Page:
Construction of US$370 million Wisconsin Natural Gas facilities begins

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Construction of US$370 million natural gas facilities in Wisconsin is set to begin soon after receiving approval from the state. The Wisconsin Public Service Commission authorized the project despite Sierra Club’s concerns that the additional storage facilities and pipelines will undermine Gov. Tony Evers’ objective of minimizing the consequences of climate change. We Energies believes that in order to fulfill demand from the state’s southeast quadrant, it will need to build two additional liquid natural gas storage facilities between Ixonia and Whitewater at a cost of $185 million each.

Details on the Wisconsin Natural Gas facilities

The project includes two storage facilities in Ixonia and Bluff Creek where natural gas would be cooled to minus-260 degrees Fahrenheit to minimize volume. Each system would store a billion cubic feet of gas for high-demand periods when it would be heated and vaporized.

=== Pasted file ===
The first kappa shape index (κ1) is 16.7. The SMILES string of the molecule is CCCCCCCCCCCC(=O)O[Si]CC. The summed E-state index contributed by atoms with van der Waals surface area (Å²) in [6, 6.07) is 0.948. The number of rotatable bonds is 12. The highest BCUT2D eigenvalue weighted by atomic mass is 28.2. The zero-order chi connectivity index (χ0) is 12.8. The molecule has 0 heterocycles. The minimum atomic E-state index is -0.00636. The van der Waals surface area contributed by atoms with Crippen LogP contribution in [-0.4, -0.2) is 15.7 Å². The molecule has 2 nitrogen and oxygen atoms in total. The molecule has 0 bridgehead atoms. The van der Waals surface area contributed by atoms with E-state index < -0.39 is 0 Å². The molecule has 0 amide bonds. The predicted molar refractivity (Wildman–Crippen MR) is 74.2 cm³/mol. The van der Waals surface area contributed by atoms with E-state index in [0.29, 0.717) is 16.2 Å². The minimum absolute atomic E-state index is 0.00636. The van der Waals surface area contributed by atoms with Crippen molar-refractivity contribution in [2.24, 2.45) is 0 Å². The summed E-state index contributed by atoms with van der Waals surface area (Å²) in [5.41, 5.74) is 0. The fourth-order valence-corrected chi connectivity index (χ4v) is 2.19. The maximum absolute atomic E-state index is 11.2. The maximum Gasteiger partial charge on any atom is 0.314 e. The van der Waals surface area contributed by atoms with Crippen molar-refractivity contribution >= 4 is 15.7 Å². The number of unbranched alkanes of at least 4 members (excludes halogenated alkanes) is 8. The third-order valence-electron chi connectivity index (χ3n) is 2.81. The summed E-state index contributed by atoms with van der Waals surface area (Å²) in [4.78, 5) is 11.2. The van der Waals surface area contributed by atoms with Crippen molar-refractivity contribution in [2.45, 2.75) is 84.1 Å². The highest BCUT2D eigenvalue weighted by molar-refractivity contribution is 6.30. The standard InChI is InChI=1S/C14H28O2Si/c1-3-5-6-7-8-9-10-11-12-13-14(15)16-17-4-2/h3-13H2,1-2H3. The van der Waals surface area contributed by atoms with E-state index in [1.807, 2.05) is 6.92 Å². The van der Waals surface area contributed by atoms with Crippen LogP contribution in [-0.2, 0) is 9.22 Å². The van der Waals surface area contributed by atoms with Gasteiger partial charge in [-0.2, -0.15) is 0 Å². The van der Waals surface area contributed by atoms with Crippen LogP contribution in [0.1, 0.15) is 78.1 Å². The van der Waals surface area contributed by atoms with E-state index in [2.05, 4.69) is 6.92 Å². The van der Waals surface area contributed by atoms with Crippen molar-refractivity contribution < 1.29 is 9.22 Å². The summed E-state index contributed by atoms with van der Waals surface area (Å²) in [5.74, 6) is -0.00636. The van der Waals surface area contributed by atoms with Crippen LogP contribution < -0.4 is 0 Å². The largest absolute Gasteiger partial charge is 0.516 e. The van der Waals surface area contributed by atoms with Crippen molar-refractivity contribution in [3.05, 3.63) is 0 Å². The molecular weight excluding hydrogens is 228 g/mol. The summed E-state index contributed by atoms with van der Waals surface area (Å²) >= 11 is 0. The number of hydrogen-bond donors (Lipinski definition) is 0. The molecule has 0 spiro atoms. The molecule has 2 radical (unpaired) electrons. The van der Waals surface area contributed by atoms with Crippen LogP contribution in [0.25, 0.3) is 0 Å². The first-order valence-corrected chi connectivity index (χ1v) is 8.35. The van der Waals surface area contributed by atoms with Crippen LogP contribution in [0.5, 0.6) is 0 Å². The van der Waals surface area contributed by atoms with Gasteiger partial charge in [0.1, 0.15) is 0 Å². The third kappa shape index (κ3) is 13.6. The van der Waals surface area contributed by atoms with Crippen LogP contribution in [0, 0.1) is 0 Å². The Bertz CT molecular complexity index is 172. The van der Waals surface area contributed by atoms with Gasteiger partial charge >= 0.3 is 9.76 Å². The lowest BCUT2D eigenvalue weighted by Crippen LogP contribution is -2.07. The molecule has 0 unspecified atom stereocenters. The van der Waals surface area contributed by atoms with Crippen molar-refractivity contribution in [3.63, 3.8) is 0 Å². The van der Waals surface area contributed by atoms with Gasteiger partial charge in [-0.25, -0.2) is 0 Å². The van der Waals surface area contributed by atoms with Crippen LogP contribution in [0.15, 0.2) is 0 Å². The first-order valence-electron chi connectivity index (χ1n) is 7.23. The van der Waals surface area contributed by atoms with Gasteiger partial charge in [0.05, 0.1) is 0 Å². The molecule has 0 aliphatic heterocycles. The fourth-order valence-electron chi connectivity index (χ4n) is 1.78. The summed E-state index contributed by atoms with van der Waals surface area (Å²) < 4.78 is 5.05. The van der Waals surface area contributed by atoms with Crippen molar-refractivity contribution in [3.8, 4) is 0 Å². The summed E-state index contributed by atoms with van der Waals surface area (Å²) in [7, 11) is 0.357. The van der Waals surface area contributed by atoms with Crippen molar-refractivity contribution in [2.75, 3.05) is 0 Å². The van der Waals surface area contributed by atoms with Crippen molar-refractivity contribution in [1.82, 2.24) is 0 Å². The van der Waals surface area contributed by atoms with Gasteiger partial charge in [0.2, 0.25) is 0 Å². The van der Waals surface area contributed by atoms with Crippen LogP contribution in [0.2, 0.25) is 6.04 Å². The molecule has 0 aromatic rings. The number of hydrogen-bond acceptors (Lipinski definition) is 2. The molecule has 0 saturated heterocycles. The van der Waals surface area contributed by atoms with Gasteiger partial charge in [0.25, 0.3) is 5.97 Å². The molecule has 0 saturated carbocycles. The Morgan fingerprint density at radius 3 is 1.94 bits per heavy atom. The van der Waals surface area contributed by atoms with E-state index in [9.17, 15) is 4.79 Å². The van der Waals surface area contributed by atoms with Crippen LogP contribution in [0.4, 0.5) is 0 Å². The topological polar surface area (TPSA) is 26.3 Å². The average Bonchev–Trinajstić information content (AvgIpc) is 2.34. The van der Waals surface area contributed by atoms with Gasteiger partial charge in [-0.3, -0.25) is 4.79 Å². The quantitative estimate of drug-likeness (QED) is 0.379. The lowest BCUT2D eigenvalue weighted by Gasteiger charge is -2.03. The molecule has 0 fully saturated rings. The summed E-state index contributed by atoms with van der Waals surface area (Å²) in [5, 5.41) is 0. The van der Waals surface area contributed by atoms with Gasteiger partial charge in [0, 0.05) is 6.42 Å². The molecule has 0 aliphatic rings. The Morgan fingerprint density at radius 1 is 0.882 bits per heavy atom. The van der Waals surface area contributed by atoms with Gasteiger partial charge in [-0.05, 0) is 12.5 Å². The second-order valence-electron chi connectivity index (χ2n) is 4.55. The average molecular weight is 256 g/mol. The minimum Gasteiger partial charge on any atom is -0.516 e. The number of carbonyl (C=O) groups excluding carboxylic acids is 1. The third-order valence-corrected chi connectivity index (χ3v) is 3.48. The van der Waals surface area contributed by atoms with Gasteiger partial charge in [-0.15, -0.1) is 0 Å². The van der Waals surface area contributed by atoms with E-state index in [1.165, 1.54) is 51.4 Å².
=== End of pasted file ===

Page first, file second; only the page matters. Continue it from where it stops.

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The project would entail a significant investment in new fossil fuel infrastructure at a time when experts have warned that the world must shift to renewable energy or risk catastrophic climate repercussions. While the Act provides several incentives to encourage a speedier transition to green energy sources, it has few measures to penalize the development of new fossil fuel infrastructure. The president has pledged to reduce greenhouse gas emissions in the United States by half by 2030.

According to We Energies and Wisconsin Gas, the twin facilities in Jefferson and Walworth counties are required to boost dependability and resilience in light of expected demand growth. They think it will cost at least $224 million less than the alternatives. Compliance with the Paris climate accord, an endeavor to avert the most catastrophic effects of climate change, will need a reduction in gas consumption, and the groups point out that Gov. Tony Evers’ climate task team advised against building any new fossil fuel infrastructure. Commissioners mainly rejected those arguments, viewing their role as guaranteeing safe, dependable, and economical electric service.